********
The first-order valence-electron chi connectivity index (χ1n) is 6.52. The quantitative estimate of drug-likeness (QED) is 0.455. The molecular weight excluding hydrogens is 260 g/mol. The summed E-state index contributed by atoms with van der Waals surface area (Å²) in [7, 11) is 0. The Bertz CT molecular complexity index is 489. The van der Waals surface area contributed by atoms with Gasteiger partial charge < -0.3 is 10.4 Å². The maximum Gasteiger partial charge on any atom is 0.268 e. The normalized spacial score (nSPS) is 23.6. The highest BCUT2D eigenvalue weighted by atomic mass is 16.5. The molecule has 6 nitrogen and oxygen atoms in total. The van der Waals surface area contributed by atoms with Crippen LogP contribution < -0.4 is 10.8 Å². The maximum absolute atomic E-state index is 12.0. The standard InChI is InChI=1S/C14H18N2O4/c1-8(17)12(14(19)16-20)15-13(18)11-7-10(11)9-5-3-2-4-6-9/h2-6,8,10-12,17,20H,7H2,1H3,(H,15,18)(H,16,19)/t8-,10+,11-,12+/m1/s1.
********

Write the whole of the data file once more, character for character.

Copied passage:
The first-order valence-electron chi connectivity index (χ1n) is 6.52. The quantitative estimate of drug-likeness (QED) is 0.455. The molecular weight excluding hydrogens is 260 g/mol. The summed E-state index contributed by atoms with van der Waals surface area (Å²) in [7, 11) is 0. The Bertz CT molecular complexity index is 489. The van der Waals surface area contributed by atoms with Gasteiger partial charge < -0.3 is 10.4 Å². The maximum Gasteiger partial charge on any atom is 0.268 e. The normalized spacial score (nSPS) is 23.6. The highest BCUT2D eigenvalue weighted by atomic mass is 16.5. The molecule has 6 nitrogen and oxygen atoms in total. The van der Waals surface area contributed by atoms with Crippen LogP contribution < -0.4 is 10.8 Å². The maximum absolute atomic E-state index is 12.0. The standard InChI is InChI=1S/C14H18N2O4/c1-8(17)12(14(19)16-20)15-13(18)11-7-10(11)9-5-3-2-4-6-9/h2-6,8,10-12,17,20H,7H2,1H3,(H,15,18)(H,16,19)/t8-,10+,11-,12+/m1/s1.